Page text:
The homestretch to national signing day can be the best of times, but in some cases it can also be the worst of times. For 5-star defensive end Chris Jones, the process leading up to his big decision between Ole Miss and Mississippi State hasn't exactly been pleasant.
When it comes to elite recruits making their final decision on signing day, the simple reality is that some fan bases will be hurt. The rules of college football state that a recruit can only commit to one school, so chances are, somebody is going to wake up Thursday feeling very disappointed.
There are good ways to deal with a recruit choosing a different school, and then there are bad ways of dealing with it. For reading and/or training purposes, Bleacher Report's National College Football Lead Writer, Adam Kramer, goes into what not to do in regards to social media and recruiting.
The cliff-notes are as follows: Don't harass recruits on social media, and certainly don't bully them if they choose a different program than yours.
In Jones' case, he hasn't even made a decision yet (he's simply just checking out his options), but he's getting a ton of backlash from both Mississippi State and Ole Miss fans, according to Kipp Adams of ESPN.com:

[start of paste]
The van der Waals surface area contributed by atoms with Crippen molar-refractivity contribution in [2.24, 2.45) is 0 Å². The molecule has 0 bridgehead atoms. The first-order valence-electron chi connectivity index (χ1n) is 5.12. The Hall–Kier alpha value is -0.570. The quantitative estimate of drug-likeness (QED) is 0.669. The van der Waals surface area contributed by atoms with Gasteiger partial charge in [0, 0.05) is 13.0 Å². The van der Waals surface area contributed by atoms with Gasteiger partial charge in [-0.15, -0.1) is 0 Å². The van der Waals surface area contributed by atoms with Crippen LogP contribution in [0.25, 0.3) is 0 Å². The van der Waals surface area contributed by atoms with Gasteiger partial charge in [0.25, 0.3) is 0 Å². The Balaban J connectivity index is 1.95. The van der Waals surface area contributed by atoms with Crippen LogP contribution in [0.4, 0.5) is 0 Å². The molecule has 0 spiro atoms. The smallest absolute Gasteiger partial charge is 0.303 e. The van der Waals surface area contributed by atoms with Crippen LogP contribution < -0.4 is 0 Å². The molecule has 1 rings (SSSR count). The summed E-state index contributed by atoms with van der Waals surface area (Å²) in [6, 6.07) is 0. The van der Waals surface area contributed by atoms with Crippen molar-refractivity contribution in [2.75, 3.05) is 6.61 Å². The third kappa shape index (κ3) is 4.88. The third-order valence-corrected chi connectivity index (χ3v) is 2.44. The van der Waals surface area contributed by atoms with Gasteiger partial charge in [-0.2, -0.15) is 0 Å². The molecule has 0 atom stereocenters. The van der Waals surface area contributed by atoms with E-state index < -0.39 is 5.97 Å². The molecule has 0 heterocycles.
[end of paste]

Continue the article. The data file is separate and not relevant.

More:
Jones told ESPN.com late Sunday night, his weekend was marked by angry messages from fans of both schools.
“It was a crazy weekend,” Jones said. “I received death threats, insane messages, you name it. I mean it has not been as stressful as people would think it has been. I have tried to handle it in the most comfortable way possible, so it has really been alright for me, and in the end, I am very blessed to have this opportunity to play for either in-state school.
Let it be known that in no way should a very vocal and very disturbed minority define the majority of Mississippi State or Ole Miss fans. That said, let the record state that both sides were reportedly involved in acts such as death threats and "insane messages"—so pointing the finger at other program would just be silly at this point.
Judging by what my email inbox or comment threads looks like on a weekly basis, I shudder to think what kind of messages Jones had to deal with. After all, I'm not a 5-star recruit, and we all know the fine line between fan and fanatic—especially with recruiting.
Does the internet help or hurt recruiting?
The Internet has given us many things and it's enhanced the college football recruiting experience. It's allowed fans to have a closer connection with recruits, programs and coaches alike, and information is available at a moments notice.
That said, it has also provided the fringe community with a way to easily make their voices known, and in most cases that's anything but good.
It's much easier to bully a recruit over Twitter or Facebook than it would be to write a handwritten letter or email, and it has essentially enabled people who wouldn't mind taking the time to write a nasty letter or email in the first place.
You cross the line when you bully an 18 or 19-year-old kid.
You jump over that line and cross the point of no return when you send said kid a death threat.